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Mayor Pete Buttigieg Faces Anti-Gay Hecklers in Dallas

3 minute read
Updated: | Originally published: ;

Presidential candidate and South Bend, Ind., Mayor Pete Buttigieg was heckled by several anti-gay protesters at a campaign event in Dallas on Friday night.

Buttigieg, the first openly gay man to run for President, was speaking at an event hosted by the Dallas County Democratic Party when he was interrupted by multiple hecklers, shouting calls such as “Marriage is between a man and a woman!” and “Repent,” according to CNN’s DJ Judd.

As the hecklers were escorted out of the event, Buttigieg acknowledged to the crowd that he had fought for their right to protest, according to journalist Marcus DiPaola. Buttigieg was deployed to Afghanistan for six months on active duty as a navy officer.

A woman, who event staff said did not have a ticket, was also escorted out of the venue after crying out anti-abortion comments, according to a video tweeted by Judd.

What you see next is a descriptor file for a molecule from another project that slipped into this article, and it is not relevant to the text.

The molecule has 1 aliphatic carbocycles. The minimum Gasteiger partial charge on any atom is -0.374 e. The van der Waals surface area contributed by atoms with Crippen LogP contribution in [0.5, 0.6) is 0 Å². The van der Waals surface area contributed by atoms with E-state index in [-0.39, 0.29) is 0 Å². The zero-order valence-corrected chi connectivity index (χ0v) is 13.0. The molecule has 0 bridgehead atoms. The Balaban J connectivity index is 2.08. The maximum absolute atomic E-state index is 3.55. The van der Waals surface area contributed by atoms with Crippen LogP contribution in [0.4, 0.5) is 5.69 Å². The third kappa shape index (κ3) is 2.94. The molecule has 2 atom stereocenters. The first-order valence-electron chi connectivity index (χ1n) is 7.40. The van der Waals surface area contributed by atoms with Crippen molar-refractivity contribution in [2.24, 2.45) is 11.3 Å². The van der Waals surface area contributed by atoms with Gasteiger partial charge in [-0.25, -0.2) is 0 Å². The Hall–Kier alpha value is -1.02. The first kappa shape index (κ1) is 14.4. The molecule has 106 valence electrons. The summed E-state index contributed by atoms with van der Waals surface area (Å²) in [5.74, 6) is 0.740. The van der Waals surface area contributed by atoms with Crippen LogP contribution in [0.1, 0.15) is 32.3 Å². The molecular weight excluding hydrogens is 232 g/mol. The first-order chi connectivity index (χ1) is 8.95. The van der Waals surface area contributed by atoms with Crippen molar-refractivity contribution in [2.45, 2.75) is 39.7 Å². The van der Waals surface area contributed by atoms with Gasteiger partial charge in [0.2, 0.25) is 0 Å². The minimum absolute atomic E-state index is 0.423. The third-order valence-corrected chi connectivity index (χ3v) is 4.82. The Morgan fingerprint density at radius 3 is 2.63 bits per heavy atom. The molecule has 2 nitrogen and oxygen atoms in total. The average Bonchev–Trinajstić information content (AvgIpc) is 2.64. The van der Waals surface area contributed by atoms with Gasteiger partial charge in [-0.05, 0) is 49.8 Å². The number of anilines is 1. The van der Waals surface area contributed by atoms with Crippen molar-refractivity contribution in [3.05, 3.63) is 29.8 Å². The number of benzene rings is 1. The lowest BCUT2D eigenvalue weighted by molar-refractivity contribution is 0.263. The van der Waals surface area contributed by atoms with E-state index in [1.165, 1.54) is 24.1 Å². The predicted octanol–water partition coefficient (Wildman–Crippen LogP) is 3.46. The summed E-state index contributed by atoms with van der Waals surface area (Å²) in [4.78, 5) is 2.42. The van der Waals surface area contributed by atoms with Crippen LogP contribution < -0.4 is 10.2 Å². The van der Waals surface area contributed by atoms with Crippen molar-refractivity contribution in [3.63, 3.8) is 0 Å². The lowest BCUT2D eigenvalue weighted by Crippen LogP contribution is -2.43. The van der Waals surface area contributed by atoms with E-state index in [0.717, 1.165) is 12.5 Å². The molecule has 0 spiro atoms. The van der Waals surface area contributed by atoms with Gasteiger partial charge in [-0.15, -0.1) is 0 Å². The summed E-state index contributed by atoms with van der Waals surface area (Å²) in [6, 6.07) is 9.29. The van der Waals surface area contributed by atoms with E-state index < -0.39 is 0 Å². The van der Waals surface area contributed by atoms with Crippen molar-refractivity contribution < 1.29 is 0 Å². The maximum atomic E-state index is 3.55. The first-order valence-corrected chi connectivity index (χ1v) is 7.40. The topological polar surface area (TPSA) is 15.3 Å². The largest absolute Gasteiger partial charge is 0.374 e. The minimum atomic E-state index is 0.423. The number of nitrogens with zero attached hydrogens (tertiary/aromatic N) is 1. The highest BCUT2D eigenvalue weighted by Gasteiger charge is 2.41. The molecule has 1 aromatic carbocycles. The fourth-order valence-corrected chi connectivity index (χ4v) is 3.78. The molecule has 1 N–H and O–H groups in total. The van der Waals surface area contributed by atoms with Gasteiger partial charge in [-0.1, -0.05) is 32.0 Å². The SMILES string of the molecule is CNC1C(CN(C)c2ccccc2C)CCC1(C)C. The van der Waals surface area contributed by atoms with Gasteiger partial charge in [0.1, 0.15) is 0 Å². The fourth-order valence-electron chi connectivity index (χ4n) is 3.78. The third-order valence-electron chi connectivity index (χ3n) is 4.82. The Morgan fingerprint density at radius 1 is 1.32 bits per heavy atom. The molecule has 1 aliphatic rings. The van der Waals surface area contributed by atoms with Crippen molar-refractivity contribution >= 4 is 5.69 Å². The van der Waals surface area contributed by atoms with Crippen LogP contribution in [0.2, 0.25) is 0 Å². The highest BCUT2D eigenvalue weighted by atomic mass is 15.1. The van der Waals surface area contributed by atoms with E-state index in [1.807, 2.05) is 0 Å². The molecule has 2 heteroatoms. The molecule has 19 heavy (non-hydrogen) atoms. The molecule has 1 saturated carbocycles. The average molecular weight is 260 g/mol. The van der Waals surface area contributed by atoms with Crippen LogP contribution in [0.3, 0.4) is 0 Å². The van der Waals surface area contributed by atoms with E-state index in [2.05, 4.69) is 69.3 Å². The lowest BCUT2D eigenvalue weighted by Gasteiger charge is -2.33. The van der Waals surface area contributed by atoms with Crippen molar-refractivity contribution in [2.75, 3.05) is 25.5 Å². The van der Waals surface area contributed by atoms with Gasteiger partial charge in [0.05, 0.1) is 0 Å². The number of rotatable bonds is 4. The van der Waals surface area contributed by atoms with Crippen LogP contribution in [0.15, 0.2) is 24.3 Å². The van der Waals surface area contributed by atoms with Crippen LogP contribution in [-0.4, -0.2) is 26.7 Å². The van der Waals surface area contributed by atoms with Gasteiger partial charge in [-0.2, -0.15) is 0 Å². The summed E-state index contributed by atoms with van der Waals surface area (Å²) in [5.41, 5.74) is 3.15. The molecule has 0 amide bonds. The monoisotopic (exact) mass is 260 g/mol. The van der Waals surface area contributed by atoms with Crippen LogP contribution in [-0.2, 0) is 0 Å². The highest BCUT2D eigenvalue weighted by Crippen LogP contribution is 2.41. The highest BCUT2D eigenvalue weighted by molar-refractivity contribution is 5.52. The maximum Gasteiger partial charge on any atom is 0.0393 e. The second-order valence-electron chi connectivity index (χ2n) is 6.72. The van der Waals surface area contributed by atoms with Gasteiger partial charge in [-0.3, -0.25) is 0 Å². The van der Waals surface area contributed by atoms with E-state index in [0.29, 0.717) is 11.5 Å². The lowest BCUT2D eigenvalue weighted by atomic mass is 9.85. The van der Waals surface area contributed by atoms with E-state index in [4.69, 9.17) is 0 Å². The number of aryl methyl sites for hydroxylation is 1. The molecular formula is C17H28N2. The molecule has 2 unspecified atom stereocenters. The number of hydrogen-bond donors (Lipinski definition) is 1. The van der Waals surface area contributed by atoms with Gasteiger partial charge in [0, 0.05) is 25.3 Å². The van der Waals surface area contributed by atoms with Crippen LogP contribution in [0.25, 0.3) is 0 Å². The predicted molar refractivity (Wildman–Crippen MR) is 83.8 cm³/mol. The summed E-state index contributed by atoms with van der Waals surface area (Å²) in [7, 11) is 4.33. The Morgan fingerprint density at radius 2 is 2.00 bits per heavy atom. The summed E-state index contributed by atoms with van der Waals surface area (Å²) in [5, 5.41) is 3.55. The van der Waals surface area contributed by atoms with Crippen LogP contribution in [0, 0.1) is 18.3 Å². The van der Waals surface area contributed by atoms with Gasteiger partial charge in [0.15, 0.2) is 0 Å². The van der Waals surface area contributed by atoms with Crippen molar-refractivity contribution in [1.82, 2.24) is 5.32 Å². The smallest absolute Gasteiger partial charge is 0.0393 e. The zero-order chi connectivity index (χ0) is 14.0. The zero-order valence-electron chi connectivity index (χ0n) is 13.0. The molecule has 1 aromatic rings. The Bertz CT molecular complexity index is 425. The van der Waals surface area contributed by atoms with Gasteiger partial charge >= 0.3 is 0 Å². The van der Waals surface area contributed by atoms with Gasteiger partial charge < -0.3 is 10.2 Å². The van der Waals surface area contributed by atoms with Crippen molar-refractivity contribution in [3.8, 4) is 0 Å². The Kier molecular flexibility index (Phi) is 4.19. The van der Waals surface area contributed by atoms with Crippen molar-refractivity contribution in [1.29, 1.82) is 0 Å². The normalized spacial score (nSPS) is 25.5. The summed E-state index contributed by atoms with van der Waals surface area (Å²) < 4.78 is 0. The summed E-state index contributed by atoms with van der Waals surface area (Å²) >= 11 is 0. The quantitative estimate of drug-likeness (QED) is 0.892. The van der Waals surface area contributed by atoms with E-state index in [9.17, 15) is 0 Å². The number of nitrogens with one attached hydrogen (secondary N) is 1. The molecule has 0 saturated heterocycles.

Buttigieg has been openly gay since 2015, when he published an op-ed about his identity in the South Bend Tribune. He married his husband, Chasten Buttigieg, last year.

After the event, presidential candidate and former Texas Rep. Beto O’Rourke defended Buttigieg on Twitter.

“Texans don’t stand for this kind of homophobia and hatred,” O’Rourke wrote. “Mayor Pete, we are grateful you came to Texas and hope to see you and Chasten back again soon.”

Both Buttigieg and O’Rourke are considered to be serious contenders for the Democratic nomination. The most recent Quinnipiac poll, from April 30, said that Buttigieg is ranking fourth among Democratic and Democratic-leaning voters with 10% of the polls (behind Joe Biden, Sen. Elizabeth Warren and Sen. Bernie Sanders). O’Rourke ranked sixth, with 5% of the vote.

Buttigieg told TIME earlier this year that his observation of homophobic behavior has convinced him that people can change and earn forgiveness.

“This idea that we just sort people into baskets of good and evil ignores the central fact of human existence, which is that each of us is a basket of good and evil,” said Buttigieg, “The job of politics is to summon the good and beat back the evil.”


Correction, May 4:

The original version of this story misstated the results of the April 30 Quinnipiac poll. Joe Biden, Elizabeth Warren and Bernie Sanders polled ahead of Pete Buttigieg.

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